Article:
Use of oral anticoagulation among stroke patients with atrial fibrillation in China: the ChinaQUEST (Quality evaluation of stroke care and treatment) registry study


  • Conflict of interest: None declared.

Correspondence: Ka Sing Wong, Department of Medicine and Therapeutics, Prince of Wales Hospital Shatin, The Chinese University of Hong Kong, Hong Kong 999077.




International guidelines recommend oral anticoagulation in patients with atrial fibrillation according to their level of stroke risk. This study aimed to determine oral anticoagulation use in atrial fibrillation patients with recent ischemic stroke and examine factors that impact such management in China.


Among the patients with acute ischemic stroke (n = 4782) from the China QUality Evaluation of Stroke Care and Treatment study, a multicenter, prospective, 62-hospital registry in China, there were 499 (10%) (mean age 70 ± 12 years, 49% female) with documented atrial fibrillation with outcome data over 12 months of follow-up. Logistic regression analysis was used to identify the independent predictors of oral anticoagulation use in these patients.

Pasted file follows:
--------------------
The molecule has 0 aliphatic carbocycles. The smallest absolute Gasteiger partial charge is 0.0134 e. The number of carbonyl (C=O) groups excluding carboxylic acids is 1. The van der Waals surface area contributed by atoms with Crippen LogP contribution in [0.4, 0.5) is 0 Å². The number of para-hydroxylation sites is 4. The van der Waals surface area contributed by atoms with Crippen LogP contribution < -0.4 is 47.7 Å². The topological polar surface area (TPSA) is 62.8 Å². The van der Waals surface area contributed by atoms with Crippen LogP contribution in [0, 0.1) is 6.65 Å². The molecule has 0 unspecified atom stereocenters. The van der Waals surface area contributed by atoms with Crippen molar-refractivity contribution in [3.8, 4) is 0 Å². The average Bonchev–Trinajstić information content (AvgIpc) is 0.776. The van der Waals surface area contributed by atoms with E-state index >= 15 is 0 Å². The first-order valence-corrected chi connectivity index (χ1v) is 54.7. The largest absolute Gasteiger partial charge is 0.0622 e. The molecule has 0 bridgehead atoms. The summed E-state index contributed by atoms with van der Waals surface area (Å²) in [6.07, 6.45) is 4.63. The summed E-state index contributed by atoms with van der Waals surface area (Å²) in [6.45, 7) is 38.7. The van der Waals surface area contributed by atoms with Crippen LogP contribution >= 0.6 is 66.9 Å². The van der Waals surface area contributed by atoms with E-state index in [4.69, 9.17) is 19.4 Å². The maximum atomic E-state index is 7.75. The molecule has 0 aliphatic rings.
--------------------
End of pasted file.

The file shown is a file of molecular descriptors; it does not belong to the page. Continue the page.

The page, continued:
Of the 499 stroke patients with atrial fibrillation, oral anticoagulation use was 20% overall but varied from 8% prestroke and 11% in-hospital (poststroke), to 13% and 10% at three-months and 12 months, respectively. Oral anticoagulation use was independently associated with younger age (odds ratio 0·95, 95% confidence interval 0·93–0·97, P < 0·001), nonmanual occupation (odds ratio 0·44, 95% confidence interval 0·25–0·80, P = 0·006), and less cardiovascular risk factors (odds ratio 0·81, 95% confidence interval 0·68–0·96, P = 0·02).


These data indicate oral anticoagulation use is lower in stroke patients with atrial fibrillation in China than that in Western countries, being applied more often in those of younger age, nonmanual occupation, and having less cardiovascular risk factors.